In an attempt to cure himself of melancholy, Laurentius performs a bloodletting on himself, a scene whose gentle horror dwarves any depictions of drug use in film. The grimness here stems not from any angst Laurentius might feel, but rather from Laurentius’ almost blasé resignation to the task. (In the novel’s only semi-comic scene, his fruitless search for an apothecary yields only a perverted barber who eagerly offers to perform a therapeutic enema on him. Laurentius demurs.) The dripping of the endless rain which has been falling since his arrival blends with the dripping of Laurentius’ blood, and he drifts between wakefulness and hallucination. Addled and dizzy, he later asks himself,

Where had he been all that time? That which has no substance is impossible to conceive, because words can never capture it. Did I have consciousness? Am I my consciousness? Do we possess it, or do we embody it? No, Laurentius told himself. He must not allow himself to get bogged down in those kinds of thoughts: they would exert his brain, use up his energy, cause his body to release its warmth, out through his scalp into the chill of the room.

Such questions do not remain theoretical. In his quest for certainty, Laurentius walks the streets of Dorpat, meets eminent professors and shifty innkeepers, and attends one of the first opera performances in Dorpat. He attends an ill-fated public autopsy, is nearly attacked by a starving peasant, and leaves the relative safety of the city walls to search for willow bark, which he fashions into a tincture to treat his melancholy. At no point in this peripatetic fever does fact as such congeal. The only recurring truth is the presence of the shadowy Willow King, a spectral form that dogs both Laurentius and those around him. Dream-like interludes intersperse the book, and while these might have accumulated into some climactic revelation, Friedenthal withholds the satisfaction of some easy resolution. Laurentius’ day was not an era for certain conclusions, but rather for tectonic clashes between diametrically opposed modes of thought.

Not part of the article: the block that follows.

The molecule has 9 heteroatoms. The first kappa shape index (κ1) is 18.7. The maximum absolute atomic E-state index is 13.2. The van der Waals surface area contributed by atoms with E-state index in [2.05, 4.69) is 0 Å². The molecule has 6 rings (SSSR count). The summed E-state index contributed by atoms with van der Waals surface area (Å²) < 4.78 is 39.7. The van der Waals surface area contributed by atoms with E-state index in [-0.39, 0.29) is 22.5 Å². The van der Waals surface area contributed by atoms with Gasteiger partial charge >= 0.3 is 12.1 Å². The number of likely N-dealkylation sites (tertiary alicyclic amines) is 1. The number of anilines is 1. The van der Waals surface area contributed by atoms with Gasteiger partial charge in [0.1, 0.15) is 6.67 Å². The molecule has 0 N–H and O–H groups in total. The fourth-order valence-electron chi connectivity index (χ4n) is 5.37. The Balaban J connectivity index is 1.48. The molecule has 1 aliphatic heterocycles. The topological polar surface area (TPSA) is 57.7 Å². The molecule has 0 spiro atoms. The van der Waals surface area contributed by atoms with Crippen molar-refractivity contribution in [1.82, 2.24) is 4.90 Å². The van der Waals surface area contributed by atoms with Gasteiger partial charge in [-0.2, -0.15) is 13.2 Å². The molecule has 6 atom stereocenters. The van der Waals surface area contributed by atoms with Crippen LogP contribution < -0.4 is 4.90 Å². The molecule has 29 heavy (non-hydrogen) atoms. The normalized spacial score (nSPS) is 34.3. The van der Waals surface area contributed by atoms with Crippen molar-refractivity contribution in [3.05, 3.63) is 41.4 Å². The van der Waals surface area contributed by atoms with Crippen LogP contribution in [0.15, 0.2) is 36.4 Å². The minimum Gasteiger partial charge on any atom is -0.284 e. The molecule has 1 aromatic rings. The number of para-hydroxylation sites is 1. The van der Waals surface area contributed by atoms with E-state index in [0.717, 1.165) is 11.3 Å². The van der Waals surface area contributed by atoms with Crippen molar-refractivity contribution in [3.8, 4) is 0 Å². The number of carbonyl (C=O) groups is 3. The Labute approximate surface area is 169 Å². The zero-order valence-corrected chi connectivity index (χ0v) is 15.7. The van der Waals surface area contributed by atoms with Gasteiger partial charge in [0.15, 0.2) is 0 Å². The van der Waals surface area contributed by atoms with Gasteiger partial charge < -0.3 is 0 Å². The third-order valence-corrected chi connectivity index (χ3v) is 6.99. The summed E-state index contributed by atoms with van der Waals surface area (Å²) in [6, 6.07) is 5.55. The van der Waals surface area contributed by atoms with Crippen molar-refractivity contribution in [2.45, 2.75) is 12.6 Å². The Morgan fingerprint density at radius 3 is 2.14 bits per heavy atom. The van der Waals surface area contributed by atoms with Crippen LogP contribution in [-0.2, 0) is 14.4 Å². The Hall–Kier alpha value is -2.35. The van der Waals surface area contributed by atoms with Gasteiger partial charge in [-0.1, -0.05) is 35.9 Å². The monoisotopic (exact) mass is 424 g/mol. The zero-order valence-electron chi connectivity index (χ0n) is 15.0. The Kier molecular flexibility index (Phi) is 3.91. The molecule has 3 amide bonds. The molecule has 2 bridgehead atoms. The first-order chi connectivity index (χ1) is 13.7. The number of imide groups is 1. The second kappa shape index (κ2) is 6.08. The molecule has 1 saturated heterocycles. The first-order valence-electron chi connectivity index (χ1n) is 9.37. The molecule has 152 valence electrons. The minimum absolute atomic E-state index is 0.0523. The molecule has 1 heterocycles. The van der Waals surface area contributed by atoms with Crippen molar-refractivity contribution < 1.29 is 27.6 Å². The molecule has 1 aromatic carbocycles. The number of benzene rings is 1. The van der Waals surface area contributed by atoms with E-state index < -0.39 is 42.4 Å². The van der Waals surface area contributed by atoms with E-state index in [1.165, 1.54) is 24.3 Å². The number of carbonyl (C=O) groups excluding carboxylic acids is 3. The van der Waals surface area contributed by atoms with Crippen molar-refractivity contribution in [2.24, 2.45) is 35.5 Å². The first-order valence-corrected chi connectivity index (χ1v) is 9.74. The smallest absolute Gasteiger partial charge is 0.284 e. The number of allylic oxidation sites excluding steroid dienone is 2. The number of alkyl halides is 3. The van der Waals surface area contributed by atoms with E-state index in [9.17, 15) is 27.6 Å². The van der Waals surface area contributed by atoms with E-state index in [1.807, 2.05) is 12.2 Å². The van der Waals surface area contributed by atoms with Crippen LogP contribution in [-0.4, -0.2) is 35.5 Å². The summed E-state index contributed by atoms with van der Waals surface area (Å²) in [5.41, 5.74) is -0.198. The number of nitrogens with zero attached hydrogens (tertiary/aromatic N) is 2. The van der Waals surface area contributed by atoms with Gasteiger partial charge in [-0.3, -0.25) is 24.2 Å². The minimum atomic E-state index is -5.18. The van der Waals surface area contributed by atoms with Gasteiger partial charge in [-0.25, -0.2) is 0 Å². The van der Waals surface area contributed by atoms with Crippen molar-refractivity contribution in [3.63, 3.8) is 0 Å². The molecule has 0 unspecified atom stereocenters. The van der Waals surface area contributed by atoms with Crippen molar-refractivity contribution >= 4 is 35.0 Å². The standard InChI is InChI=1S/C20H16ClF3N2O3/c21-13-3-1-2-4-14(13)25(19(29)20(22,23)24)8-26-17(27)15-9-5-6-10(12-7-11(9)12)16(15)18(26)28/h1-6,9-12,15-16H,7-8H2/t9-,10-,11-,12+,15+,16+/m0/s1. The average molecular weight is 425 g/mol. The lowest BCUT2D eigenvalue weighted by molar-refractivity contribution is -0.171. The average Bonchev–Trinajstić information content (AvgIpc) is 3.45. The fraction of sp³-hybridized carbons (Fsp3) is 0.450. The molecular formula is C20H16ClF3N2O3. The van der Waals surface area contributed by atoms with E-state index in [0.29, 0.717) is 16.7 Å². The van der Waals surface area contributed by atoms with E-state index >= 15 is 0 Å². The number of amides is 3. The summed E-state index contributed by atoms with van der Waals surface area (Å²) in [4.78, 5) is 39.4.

Friedenthal makes us live in the skin of someone suffering from melancholy, and the first thing we learn from this experience is that melancholy is not just the old-fashioned term for depression. Its symptoms ranged from the emotional to physical, and its causes were believed to derive from physiological or spiritual deficits or surfeits. Given that it has become conventional wisdom today to reduce depression to a chemical imbalance in the brain, it is strangely comforting to see another era’s difficulties in diagnosing a problem hardly less understood then than now. Indeed, the seventeenth and twenty-first centuries share more than a few qualities. Although we tend to talk about the European Renaissance that began in the fourteenth century as the dawn of humanism and scientific thought, the boons of secularism were slow to extend beyond the privileged few. The seventeenth century, with its religious wars and heady intellectualism, its fundamentalists and its freethinkers, was when the Renaissance really began to sink in, all the while wrestling with deep-seated dogma and superstition. To realize how close Laurentius, and his era, were to our own modern era, we need only pause to reflect that Laurentius’ prized willow bark, assumed by some villagers to be a tool for witchcraft, was the antecedent for aspirin. With our own era’s debates on science, truth, and the merit of religion, The Willow King makes us appreciate how much, and how little, have changed in the intervening three hundred years.

Joanna Demers is a writer of fiction and scholarly works about music and culture. Her most recent books are Anatomy of Thought-Fiction: CHS Report, April 2214, and Drone and Apocalypse: An Exhibit Catalog for the End of the World, both published by Zero Books. She is associate professor of musicology at the USC Thornton School of Music.